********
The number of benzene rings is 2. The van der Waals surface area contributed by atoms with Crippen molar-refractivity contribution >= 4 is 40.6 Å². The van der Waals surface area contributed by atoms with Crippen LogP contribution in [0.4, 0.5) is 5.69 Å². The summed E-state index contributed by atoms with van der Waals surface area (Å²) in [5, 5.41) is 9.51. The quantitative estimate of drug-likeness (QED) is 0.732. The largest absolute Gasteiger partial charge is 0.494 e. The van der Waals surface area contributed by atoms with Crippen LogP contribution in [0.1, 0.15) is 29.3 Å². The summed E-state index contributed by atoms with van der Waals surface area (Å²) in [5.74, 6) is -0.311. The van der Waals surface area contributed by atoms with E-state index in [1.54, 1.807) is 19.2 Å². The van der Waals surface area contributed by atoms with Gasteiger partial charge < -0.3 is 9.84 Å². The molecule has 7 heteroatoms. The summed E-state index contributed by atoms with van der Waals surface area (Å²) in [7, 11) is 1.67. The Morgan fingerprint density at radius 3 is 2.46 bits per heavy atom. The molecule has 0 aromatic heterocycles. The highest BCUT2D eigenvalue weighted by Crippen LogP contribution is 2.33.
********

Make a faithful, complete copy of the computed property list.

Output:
The number of benzene rings is 2. The van der Waals surface area contributed by atoms with Crippen molar-refractivity contribution >= 4 is 40.6 Å². The van der Waals surface area contributed by atoms with Crippen LogP contribution in [0.4, 0.5) is 5.69 Å². The summed E-state index contributed by atoms with van der Waals surface area (Å²) in [5, 5.41) is 9.51. The quantitative estimate of drug-likeness (QED) is 0.732. The largest absolute Gasteiger partial charge is 0.494 e. The van der Waals surface area contributed by atoms with Crippen LogP contribution in [0.1, 0.15) is 29.3 Å². The summed E-state index contributed by atoms with van der Waals surface area (Å²) in [5.74, 6) is -0.311. The van der Waals surface area contributed by atoms with E-state index in [1.54, 1.807) is 19.2 Å². The van der Waals surface area contributed by atoms with Gasteiger partial charge < -0.3 is 9.84 Å². The molecule has 7 heteroatoms. The summed E-state index contributed by atoms with van der Waals surface area (Å²) in [7, 11) is 1.67. The Morgan fingerprint density at radius 3 is 2.46 bits per heavy atom. The molecule has 0 aromatic heterocycles. The highest BCUT2D eigenvalue weighted by Crippen LogP contribution is 2.33.